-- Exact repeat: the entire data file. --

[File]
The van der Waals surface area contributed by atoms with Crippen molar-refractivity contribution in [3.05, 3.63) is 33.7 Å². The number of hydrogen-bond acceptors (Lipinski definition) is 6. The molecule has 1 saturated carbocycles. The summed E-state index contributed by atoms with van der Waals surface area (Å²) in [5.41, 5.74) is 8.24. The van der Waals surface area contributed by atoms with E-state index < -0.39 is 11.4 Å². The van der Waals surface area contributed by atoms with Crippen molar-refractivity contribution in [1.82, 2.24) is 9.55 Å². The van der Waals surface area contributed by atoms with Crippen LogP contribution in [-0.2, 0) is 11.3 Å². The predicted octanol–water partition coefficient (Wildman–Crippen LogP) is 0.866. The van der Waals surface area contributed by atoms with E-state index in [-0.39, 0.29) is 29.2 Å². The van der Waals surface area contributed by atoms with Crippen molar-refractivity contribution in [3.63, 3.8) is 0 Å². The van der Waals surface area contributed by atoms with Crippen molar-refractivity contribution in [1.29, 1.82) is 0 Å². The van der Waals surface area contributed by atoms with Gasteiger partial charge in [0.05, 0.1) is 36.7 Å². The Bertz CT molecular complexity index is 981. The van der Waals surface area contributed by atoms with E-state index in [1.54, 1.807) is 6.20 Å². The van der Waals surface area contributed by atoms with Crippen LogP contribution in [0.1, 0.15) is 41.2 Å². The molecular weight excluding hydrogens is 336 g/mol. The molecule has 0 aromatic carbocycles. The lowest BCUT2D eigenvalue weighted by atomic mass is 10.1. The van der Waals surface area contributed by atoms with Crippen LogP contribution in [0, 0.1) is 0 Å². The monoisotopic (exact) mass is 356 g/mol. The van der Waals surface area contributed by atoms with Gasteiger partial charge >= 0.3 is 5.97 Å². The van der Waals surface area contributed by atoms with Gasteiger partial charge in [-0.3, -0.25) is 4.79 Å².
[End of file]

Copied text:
The van der Waals surface area contributed by atoms with Crippen molar-refractivity contribution in [3.05, 3.63) is 33.7 Å². The number of hydrogen-bond acceptors (Lipinski definition) is 6. The molecule has 1 saturated carbocycles. The summed E-state index contributed by atoms with van der Waals surface area (Å²) in [5.41, 5.74) is 8.24. The van der Waals surface area contributed by atoms with E-state index < -0.39 is 11.4 Å². The van der Waals surface area contributed by atoms with Crippen molar-refractivity contribution in [1.82, 2.24) is 9.55 Å². The van der Waals surface area contributed by atoms with Crippen LogP contribution in [-0.2, 0) is 11.3 Å². The predicted octanol–water partition coefficient (Wildman–Crippen LogP) is 0.866. The van der Waals surface area contributed by atoms with E-state index in [-0.39, 0.29) is 29.2 Å². The van der Waals surface area contributed by atoms with Crippen molar-refractivity contribution in [3.63, 3.8) is 0 Å². The van der Waals surface area contributed by atoms with Crippen molar-refractivity contribution in [1.29, 1.82) is 0 Å². The van der Waals surface area contributed by atoms with Gasteiger partial charge in [0.05, 0.1) is 36.7 Å². The Bertz CT molecular complexity index is 981. The van der Waals surface area contributed by atoms with E-state index in [1.54, 1.807) is 6.20 Å². The van der Waals surface area contributed by atoms with Crippen LogP contribution in [0.1, 0.15) is 41.2 Å². The molecular weight excluding hydrogens is 336 g/mol. The molecule has 0 aromatic carbocycles. The lowest BCUT2D eigenvalue weighted by atomic mass is 10.1. The van der Waals surface area contributed by atoms with Crippen LogP contribution in [0, 0.1) is 0 Å². The monoisotopic (exact) mass is 356 g/mol. The van der Waals surface area contributed by atoms with Gasteiger partial charge >= 0.3 is 5.97 Å². The van der Waals surface area contributed by atoms with Gasteiger partial charge in [-0.3, -0.25) is 4.79 Å².